Corus's acquisition of Madison eight years ago gave the banking company a foothold on the west end of Chicago's Loop area, its first in the center of the city. The bank holding company has cast about looking for other good banking ventures.

Beginning in 1994, Corus moved into buying common stock in other publicly traded banks, but not just in the Chicago area. Apparently, it paid off -- big.

Just ten days after Corus, then River Forest, bought a block of stock in Suburban Bancorp of Palantine, Illinois, for $41 a share in the spring of 1994, the Glickman wizardry worked again. River Forest sold those shares for $73 when less than two weeks after the stock purchase the Bank of Montreal announced that it would take over Suburban.

The Glickman-dominated banking operation also snapped up $18 million worth of stock in 15 to 20 other banks that same year and said it also would embark on an additional $35 million stock-buying spree in other banks.

However, the high-riding superstars of the Midwestern banking world took a stumble last year as Corus moved to restructure its major stake in the home-equity loans. The bank's second-mortgage lending operation ran into bad credit losses and had to take a $11.3 million write-off in the fourth quarter of 1996, nearly twice that of similarly sized Midwestern banks.

Corus Bank took it hard since its net charge-offs for bad credit usually hovered in the negative 0.1 percent range as late as a year earlier.

The setback saw Corus downsize the number of mortgage loans last year to 10 to 15 a month, down from 300 to 400 monthly a year earlier when the home-equity losses jarred the company.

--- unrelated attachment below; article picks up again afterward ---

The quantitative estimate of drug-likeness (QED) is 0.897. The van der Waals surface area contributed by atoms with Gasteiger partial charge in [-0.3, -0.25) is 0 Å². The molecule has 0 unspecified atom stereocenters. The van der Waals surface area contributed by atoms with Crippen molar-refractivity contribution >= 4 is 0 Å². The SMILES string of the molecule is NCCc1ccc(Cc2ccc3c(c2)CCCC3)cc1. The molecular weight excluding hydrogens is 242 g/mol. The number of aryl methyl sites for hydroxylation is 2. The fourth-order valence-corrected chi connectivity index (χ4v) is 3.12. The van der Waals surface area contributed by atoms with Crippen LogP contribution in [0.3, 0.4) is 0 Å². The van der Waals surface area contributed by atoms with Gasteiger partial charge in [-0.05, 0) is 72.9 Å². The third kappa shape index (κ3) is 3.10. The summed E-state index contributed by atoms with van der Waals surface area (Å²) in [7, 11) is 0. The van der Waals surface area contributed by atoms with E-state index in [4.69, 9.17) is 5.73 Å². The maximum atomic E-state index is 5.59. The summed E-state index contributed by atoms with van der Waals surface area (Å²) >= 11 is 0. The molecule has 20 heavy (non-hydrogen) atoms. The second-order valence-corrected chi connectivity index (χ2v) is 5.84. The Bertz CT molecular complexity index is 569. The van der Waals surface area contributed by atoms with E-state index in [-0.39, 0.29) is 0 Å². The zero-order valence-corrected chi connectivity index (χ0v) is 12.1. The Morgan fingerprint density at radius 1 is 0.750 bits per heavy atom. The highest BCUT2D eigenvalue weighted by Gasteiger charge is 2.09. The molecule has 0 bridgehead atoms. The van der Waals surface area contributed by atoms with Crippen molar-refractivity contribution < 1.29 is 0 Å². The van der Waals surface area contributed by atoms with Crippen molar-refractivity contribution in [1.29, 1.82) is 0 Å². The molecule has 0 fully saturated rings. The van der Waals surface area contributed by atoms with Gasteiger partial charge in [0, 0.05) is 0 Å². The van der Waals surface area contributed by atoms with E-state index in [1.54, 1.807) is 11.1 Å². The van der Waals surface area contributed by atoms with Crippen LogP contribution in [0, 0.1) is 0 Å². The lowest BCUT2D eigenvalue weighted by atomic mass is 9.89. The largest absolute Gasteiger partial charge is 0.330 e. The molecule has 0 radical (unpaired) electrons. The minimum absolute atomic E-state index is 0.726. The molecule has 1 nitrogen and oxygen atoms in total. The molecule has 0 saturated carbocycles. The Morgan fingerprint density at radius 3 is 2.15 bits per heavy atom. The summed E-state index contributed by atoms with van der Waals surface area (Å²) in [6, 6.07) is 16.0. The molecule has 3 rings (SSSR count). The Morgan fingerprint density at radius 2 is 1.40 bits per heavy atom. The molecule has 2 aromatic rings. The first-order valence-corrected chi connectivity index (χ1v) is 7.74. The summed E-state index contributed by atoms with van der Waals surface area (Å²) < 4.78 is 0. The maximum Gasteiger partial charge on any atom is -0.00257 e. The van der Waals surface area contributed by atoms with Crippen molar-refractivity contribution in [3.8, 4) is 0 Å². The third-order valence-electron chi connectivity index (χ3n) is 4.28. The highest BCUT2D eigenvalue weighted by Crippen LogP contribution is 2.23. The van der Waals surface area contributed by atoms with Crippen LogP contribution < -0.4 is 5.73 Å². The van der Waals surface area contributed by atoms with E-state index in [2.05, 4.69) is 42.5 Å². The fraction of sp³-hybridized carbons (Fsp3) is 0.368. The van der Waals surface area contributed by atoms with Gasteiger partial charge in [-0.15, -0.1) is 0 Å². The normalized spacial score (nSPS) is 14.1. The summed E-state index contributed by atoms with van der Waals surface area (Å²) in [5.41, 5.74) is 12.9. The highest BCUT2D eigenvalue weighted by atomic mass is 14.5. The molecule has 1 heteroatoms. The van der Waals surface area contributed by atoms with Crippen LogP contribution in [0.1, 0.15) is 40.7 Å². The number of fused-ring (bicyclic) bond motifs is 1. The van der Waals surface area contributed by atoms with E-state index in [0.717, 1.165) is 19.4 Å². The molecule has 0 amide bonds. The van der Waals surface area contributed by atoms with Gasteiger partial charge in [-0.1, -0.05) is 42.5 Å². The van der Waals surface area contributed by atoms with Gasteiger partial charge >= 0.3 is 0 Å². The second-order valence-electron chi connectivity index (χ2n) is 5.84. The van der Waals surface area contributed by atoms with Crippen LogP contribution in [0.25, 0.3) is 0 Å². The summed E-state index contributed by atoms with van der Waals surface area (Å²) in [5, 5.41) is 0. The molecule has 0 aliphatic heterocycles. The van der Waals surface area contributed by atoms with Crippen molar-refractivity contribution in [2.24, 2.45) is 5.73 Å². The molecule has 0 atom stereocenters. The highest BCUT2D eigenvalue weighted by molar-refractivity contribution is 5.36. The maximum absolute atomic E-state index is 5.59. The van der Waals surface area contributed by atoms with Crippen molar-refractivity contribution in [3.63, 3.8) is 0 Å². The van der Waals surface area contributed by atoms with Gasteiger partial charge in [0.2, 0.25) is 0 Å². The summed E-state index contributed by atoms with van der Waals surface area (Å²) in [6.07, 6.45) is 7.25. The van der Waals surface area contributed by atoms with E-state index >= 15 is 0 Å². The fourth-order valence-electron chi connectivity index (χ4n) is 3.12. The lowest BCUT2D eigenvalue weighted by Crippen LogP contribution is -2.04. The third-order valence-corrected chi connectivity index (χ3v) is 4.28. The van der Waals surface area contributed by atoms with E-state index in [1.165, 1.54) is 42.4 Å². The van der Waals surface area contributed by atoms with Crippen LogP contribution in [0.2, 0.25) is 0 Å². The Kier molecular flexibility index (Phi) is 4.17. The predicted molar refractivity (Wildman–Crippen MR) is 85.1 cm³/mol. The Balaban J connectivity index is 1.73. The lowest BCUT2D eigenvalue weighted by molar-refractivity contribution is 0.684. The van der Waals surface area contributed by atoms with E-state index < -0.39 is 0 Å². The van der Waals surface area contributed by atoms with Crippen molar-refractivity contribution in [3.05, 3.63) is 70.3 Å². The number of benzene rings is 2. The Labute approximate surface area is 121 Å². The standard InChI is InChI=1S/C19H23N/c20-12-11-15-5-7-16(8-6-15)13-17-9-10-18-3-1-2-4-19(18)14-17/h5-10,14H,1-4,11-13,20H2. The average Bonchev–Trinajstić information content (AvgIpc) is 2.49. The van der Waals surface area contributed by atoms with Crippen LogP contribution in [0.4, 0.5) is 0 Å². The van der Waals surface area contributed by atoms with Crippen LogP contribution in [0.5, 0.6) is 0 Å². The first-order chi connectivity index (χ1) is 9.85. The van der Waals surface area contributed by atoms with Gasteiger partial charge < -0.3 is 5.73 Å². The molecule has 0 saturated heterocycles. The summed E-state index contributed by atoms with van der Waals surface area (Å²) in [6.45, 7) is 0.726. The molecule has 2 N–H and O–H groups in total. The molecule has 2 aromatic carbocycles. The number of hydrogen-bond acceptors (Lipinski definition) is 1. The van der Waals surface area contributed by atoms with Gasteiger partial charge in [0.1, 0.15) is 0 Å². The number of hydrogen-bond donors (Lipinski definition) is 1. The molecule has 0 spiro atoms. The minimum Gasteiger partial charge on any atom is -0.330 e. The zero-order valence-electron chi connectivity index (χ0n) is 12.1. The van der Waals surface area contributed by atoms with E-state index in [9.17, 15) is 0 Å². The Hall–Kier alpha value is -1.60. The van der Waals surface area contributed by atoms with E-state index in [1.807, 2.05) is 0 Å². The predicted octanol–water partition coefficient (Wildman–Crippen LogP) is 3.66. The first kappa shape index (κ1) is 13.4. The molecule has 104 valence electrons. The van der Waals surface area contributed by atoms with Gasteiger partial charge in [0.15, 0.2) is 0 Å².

Joseph Glickman's presence at Corus is also felt through the art work he has collected and that now adorns the walls of the main office of Corus and its branches scattered around Chicagoland.

Karen VanPassen, a spokeswoman for the bank, said the 500 paintings the bank chairman owns and Corus uses are mainly oil and watercolors, some by well-known artists.

"He bought an entire grouping several years ago," she added. "We have nine [main] locations, and they are spread throughout them."

She said she did not know whether ownership of the paintings are in Glickman's own name or that of his trust's.

Banking is not Corus's only business. The bank-holding company has also moved into the medical finance field. The bank touts a medical finance program that is now available at hospitals in 26 states.

The bank has also reached out with its commercial real estate lending services into other states so that last year the share of loans being made in California and other states doubled to 30 percent from 1995.

Along with a much-envied operating record and the expensive art collection gracing its walls, Corus has also embarked on an ambitious program to restore several of its banks. Among those getting a face lift was the bank's headquarters, Chicago's ornate Lincoln National Bank Building, which dates back to the Roaring '20s.

For the first half of this year, Corus reported $20.1 million of net income, matching earnings reported for the same period last year.